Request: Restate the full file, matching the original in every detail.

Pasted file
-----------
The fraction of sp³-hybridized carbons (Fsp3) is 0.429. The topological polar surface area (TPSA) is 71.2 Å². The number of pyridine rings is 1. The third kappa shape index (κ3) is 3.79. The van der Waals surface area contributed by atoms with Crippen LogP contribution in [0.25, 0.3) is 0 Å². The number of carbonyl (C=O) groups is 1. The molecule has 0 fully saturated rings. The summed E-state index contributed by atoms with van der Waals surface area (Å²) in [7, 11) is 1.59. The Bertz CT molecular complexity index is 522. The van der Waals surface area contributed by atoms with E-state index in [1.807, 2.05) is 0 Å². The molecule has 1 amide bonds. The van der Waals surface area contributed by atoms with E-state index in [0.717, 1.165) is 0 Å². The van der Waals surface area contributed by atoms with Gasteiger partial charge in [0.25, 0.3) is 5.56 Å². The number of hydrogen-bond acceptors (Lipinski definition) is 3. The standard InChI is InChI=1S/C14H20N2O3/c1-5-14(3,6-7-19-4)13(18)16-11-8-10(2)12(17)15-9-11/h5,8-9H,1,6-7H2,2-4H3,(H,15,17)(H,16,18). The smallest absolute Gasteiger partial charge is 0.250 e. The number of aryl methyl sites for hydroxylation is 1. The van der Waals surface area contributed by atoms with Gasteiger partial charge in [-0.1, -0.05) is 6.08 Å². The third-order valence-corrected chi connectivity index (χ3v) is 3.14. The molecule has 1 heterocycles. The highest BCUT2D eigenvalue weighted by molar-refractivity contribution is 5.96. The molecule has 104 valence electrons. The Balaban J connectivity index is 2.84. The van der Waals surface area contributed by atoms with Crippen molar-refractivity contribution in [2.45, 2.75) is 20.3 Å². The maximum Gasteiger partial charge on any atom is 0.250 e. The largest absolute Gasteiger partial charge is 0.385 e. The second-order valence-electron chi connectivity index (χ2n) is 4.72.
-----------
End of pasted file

The fraction of sp³-hybridized carbons (Fsp3) is 0.429. The topological polar surface area (TPSA) is 71.2 Å². The number of pyridine rings is 1. The third kappa shape index (κ3) is 3.79. The van der Waals surface area contributed by atoms with Crippen LogP contribution in [0.25, 0.3) is 0 Å². The number of carbonyl (C=O) groups is 1. The molecule has 0 fully saturated rings. The summed E-state index contributed by atoms with van der Waals surface area (Å²) in [7, 11) is 1.59. The Bertz CT molecular complexity index is 522. The van der Waals surface area contributed by atoms with E-state index in [1.807, 2.05) is 0 Å². The molecule has 1 amide bonds. The van der Waals surface area contributed by atoms with E-state index in [0.717, 1.165) is 0 Å². The van der Waals surface area contributed by atoms with Gasteiger partial charge in [0.25, 0.3) is 5.56 Å². The number of hydrogen-bond acceptors (Lipinski definition) is 3. The standard InChI is InChI=1S/C14H20N2O3/c1-5-14(3,6-7-19-4)13(18)16-11-8-10(2)12(17)15-9-11/h5,8-9H,1,6-7H2,2-4H3,(H,15,17)(H,16,18). The smallest absolute Gasteiger partial charge is 0.250 e. The number of aryl methyl sites for hydroxylation is 1. The van der Waals surface area contributed by atoms with Gasteiger partial charge in [-0.1, -0.05) is 6.08 Å². The third-order valence-corrected chi connectivity index (χ3v) is 3.14. The molecule has 1 heterocycles. The highest BCUT2D eigenvalue weighted by molar-refractivity contribution is 5.96. The molecule has 104 valence electrons. The Balaban J connectivity index is 2.84. The van der Waals surface area contributed by atoms with Crippen molar-refractivity contribution in [2.45, 2.75) is 20.3 Å². The maximum Gasteiger partial charge on any atom is 0.250 e. The largest absolute Gasteiger partial charge is 0.385 e. The second-order valence-electron chi connectivity index (χ2n) is 4.72.